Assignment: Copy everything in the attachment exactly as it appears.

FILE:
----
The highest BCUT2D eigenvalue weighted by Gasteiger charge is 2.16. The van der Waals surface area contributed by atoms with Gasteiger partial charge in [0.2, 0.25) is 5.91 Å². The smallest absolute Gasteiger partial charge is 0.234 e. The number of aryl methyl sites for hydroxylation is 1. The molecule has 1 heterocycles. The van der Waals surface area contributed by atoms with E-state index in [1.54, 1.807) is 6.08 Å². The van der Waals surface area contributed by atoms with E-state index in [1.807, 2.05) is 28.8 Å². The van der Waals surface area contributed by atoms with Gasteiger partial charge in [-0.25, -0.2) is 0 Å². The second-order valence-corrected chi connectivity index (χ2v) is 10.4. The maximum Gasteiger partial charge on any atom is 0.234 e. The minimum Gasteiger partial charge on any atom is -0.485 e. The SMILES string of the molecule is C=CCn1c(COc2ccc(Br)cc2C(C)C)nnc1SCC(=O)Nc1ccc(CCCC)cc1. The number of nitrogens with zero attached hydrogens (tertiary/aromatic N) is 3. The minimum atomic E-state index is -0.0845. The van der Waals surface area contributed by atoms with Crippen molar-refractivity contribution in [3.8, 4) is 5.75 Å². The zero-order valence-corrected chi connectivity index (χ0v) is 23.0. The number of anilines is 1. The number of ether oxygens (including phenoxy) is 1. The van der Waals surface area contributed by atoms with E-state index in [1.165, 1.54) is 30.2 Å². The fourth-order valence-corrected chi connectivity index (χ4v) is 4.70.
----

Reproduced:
The highest BCUT2D eigenvalue weighted by Gasteiger charge is 2.16. The van der Waals surface area contributed by atoms with Gasteiger partial charge in [0.2, 0.25) is 5.91 Å². The smallest absolute Gasteiger partial charge is 0.234 e. The number of aryl methyl sites for hydroxylation is 1. The molecule has 1 heterocycles. The van der Waals surface area contributed by atoms with E-state index in [1.54, 1.807) is 6.08 Å². The van der Waals surface area contributed by atoms with E-state index in [1.807, 2.05) is 28.8 Å². The van der Waals surface area contributed by atoms with Gasteiger partial charge in [-0.25, -0.2) is 0 Å². The second-order valence-corrected chi connectivity index (χ2v) is 10.4. The maximum Gasteiger partial charge on any atom is 0.234 e. The minimum Gasteiger partial charge on any atom is -0.485 e. The SMILES string of the molecule is C=CCn1c(COc2ccc(Br)cc2C(C)C)nnc1SCC(=O)Nc1ccc(CCCC)cc1. The number of nitrogens with zero attached hydrogens (tertiary/aromatic N) is 3. The minimum atomic E-state index is -0.0845. The van der Waals surface area contributed by atoms with Crippen molar-refractivity contribution in [3.8, 4) is 5.75 Å². The zero-order valence-corrected chi connectivity index (χ0v) is 23.0. The number of anilines is 1. The number of ether oxygens (including phenoxy) is 1. The van der Waals surface area contributed by atoms with E-state index in [1.165, 1.54) is 30.2 Å². The fourth-order valence-corrected chi connectivity index (χ4v) is 4.70.